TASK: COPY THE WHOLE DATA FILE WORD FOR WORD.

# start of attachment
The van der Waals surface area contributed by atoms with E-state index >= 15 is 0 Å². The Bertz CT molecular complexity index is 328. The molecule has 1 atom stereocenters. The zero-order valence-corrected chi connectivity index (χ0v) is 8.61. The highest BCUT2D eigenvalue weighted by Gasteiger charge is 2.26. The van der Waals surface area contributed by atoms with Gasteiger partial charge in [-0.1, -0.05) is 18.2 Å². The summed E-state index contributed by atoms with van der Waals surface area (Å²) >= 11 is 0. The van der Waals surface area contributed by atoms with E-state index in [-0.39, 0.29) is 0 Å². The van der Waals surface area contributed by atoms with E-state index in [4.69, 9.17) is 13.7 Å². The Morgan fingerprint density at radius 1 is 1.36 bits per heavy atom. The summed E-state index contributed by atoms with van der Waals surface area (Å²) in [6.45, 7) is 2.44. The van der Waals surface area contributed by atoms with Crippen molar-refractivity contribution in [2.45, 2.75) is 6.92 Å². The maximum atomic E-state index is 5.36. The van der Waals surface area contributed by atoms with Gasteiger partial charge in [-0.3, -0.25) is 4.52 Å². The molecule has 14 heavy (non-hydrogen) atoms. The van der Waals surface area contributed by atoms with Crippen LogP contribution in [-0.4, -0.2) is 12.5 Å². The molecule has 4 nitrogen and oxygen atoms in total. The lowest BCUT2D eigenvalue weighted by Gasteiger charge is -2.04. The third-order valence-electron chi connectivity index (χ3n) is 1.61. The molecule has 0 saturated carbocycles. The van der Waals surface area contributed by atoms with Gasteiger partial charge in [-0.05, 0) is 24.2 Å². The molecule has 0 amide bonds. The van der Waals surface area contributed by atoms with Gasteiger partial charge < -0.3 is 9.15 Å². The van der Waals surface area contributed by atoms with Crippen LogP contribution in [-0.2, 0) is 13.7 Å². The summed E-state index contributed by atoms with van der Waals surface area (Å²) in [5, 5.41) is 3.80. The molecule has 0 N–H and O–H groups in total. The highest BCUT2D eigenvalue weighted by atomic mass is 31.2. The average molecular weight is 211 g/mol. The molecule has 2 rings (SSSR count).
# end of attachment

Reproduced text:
The van der Waals surface area contributed by atoms with E-state index >= 15 is 0 Å². The Bertz CT molecular complexity index is 328. The molecule has 1 atom stereocenters. The zero-order valence-corrected chi connectivity index (χ0v) is 8.61. The highest BCUT2D eigenvalue weighted by Gasteiger charge is 2.26. The van der Waals surface area contributed by atoms with Gasteiger partial charge in [-0.1, -0.05) is 18.2 Å². The summed E-state index contributed by atoms with van der Waals surface area (Å²) >= 11 is 0. The van der Waals surface area contributed by atoms with E-state index in [-0.39, 0.29) is 0 Å². The van der Waals surface area contributed by atoms with E-state index in [4.69, 9.17) is 13.7 Å². The Morgan fingerprint density at radius 1 is 1.36 bits per heavy atom. The summed E-state index contributed by atoms with van der Waals surface area (Å²) in [6.45, 7) is 2.44. The van der Waals surface area contributed by atoms with Crippen molar-refractivity contribution in [2.45, 2.75) is 6.92 Å². The maximum atomic E-state index is 5.36. The van der Waals surface area contributed by atoms with Gasteiger partial charge in [-0.3, -0.25) is 4.52 Å². The molecule has 14 heavy (non-hydrogen) atoms. The van der Waals surface area contributed by atoms with Crippen LogP contribution in [-0.4, -0.2) is 12.5 Å². The molecule has 4 nitrogen and oxygen atoms in total. The lowest BCUT2D eigenvalue weighted by Gasteiger charge is -2.04. The third-order valence-electron chi connectivity index (χ3n) is 1.61. The molecule has 0 saturated carbocycles. The van der Waals surface area contributed by atoms with Gasteiger partial charge in [-0.05, 0) is 24.2 Å². The molecule has 0 amide bonds. The van der Waals surface area contributed by atoms with Gasteiger partial charge < -0.3 is 9.15 Å². The van der Waals surface area contributed by atoms with Crippen LogP contribution in [-0.2, 0) is 13.7 Å². The summed E-state index contributed by atoms with van der Waals surface area (Å²) in [5, 5.41) is 3.80. The molecule has 0 N–H and O–H groups in total. The highest BCUT2D eigenvalue weighted by atomic mass is 31.2. The average molecular weight is 211 g/mol. The molecule has 2 rings (SSSR count).